First Cecelia talked about sequence knitting which is using knits and purls in sequence to create texture. She talked about different ways that you can change fabric with shapes and texture by changing the sequence of knitting it or changing the amount of stitches cast on in relation to the sequence. If you have a sequence that is 6 stitches long, and you cast on a multiple of 6, you'll get one texture. If you cast on 6+1, or 6+2, or 6+3 and knit the same sequence, you'll get three entirely different textures.
Second Cecelia talked about marling. Marling is a yarn, a fabric, and an action. You can control color in knitting by knitting with multiple strands of different colors. Cecelia mentioned visiting Vivian Høxbro (who has written Domino Knitting, Shadow Knitting, and other books) and when talking about variegated yarn, Viven told Cecelia, she didn’t like variegated because she wanted to put the color where she wanted the color. She didn’t want the yarn to do it for her. In marling, you put the color where you want the color.
The history and inspiration of marling Cecelia talked about is fascinating. Marianne Isager is a modern marl knitting designer; She innovated a marl that looks like newsprint. Setsuko Torii also added much to the development of marling in knitting. Kaffe Fassett's Glorious Knits was the first time that Cecelia ever saw really complicated colorwork knits. Stephen West marls with handpainted yarns. Anna Maltz's book Marlisle: A New Direction in Knitting, combines marling and Fair Isle.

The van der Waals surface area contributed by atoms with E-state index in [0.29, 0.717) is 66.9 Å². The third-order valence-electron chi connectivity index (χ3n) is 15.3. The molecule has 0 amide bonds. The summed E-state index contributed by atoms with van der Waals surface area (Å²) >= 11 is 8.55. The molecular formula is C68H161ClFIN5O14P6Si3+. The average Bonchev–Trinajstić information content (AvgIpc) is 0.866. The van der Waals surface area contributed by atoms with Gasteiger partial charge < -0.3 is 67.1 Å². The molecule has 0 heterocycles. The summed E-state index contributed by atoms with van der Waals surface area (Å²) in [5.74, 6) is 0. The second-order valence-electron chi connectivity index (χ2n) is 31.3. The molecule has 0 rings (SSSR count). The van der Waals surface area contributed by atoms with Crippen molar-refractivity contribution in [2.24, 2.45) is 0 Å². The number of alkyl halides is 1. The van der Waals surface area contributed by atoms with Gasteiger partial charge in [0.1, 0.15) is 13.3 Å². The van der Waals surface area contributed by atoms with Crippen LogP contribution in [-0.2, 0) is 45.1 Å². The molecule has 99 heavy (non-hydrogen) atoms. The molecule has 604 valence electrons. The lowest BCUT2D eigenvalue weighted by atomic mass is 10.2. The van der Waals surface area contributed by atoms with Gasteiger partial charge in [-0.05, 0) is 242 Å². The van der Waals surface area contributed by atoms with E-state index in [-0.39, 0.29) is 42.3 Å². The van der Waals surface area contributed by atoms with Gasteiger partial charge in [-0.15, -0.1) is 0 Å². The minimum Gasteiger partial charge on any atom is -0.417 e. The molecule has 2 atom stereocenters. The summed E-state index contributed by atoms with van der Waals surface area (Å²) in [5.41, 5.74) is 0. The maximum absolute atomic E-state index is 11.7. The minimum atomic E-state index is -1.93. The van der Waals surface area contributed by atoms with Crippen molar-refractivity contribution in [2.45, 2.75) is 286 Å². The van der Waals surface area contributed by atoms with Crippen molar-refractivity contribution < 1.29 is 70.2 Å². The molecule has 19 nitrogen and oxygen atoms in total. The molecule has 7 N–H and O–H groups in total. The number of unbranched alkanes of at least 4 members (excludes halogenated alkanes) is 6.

One of the major reasons to marl is to get more colors. Knitters are usually limited by the yarns that can be purchased. Cecelia always want more colors. Making marls makes more colors. Microswatching is a method Cecelia uses to be able to see how the yarns she has chosen will look in different combinations. Cecelia broke down the nitty gritty of how to calculate yarn weights of yarns knit double, as they are when marling. She also gave tips on how to wind the yarn in preparation for marling.
All in all it was a great talk and the classes Cecelia is teaching for the guild at the end of the month should be fun!
As always, it was wonderful to see more pictures from members' projects for our virtual show and tell.
Enjoy knitting weather until we see each other again.
Missives from the fabulous women who got the ball (of yarn) rolling.